After that long first chapter, we find ourselves back in London witnessing the moral struggles of a younger foreign office minion named Toby Bell, who has bugged the office of his boss Fergus Quinn, and is about to retrieve the tape. Before we get there, though, we get Toby’s background. He is a thoroughly decent fellow who wanted to resign when Blair took the nation to war in Iraq under the false pretense of weapons of mass destruction. His mentor, Oakley, tells him, “Hyprocisy is the tribute that vice pays to virtue, dear boy. In an imperfect world, the best we can hope for.” Toby finds himself summarily shipped off to Madrid and the Cairo, rising with each step, until now fluent in Arabic, he returns to London to be Quinn’s private secretary, with a mandate from superiors to keep the Minister out of trouble.  Only thing is, Quinn never gives Toby a glimpse of what he is up to, hence the bugged office.

Of course Toby finds out something very troubling that has to do with a vaguely British operative named Jay Crispin and the American outfit, Ethical Outcomes.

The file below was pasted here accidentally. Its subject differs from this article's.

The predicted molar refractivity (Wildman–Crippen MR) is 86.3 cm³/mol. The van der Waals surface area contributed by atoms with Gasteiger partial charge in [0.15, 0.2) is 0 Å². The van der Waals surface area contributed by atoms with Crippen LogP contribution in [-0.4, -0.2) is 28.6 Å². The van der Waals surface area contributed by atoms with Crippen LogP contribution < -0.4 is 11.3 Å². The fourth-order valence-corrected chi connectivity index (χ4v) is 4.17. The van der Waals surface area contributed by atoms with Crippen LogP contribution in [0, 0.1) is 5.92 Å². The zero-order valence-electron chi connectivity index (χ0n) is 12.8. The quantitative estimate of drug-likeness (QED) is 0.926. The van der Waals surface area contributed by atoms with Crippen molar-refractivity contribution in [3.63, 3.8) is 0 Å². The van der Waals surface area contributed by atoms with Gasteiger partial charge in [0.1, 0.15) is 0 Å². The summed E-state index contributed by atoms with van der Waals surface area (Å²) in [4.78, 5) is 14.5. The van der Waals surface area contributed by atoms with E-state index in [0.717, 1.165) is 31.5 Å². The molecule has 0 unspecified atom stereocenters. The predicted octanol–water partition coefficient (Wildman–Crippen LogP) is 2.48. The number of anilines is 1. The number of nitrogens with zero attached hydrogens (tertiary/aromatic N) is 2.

Then we find ourselves years later in Cornwall, Le Carré’s home territory, watching Sir Christopher Probyn settle into his retirement as a benevolent lord of the manor personage. Wait a minute, isn’t this Paul! And doesn’t he magically run into Jeb, disgraced and reduced to “tinkering” and doesn’t Jeb have some awful here-to-for repressed information about what really happened in Gibraltar! What to do? Kit Probyn aka Sir Christopher aka Paul knows just the thing. Call that number he called before he met Fergus Quinn. The number belongs to Toby.

Thus the forces for good or at least for the truth begin to assemble. The third member of the group is Kit’s daughter, Emily, a doctor who treats the poor and needy in London’s east end. There we have the essence of the book: who will stand up for the individual who has been deemed unimportant, an acceptable loss in the face of the war on terror. And can the delicate truth be brought to light in the face of bureaucratic duplicity? Will the well-meaning opponents of officialdom find themselves declared traitors?

In a world where “War’s gone corporate” and intelligence is purchased from private spy agencies, truth becomes relative.

It is true that A Delicate Truth, like the other post-Cold War novels, lacks the irony of the Smiley books. Something changed so that Le Carré could no longer afford that detached point of view. Certainly 9/11 and the resulting War on Terror and the 2003 invasion of Iraq played a part in that. I find it hard to regret that.

A novelist is not a made-to-measure workman. He writes out of his soul and conscience. And I am very grateful to have yet another brilliant novel from Le Carré’s pen.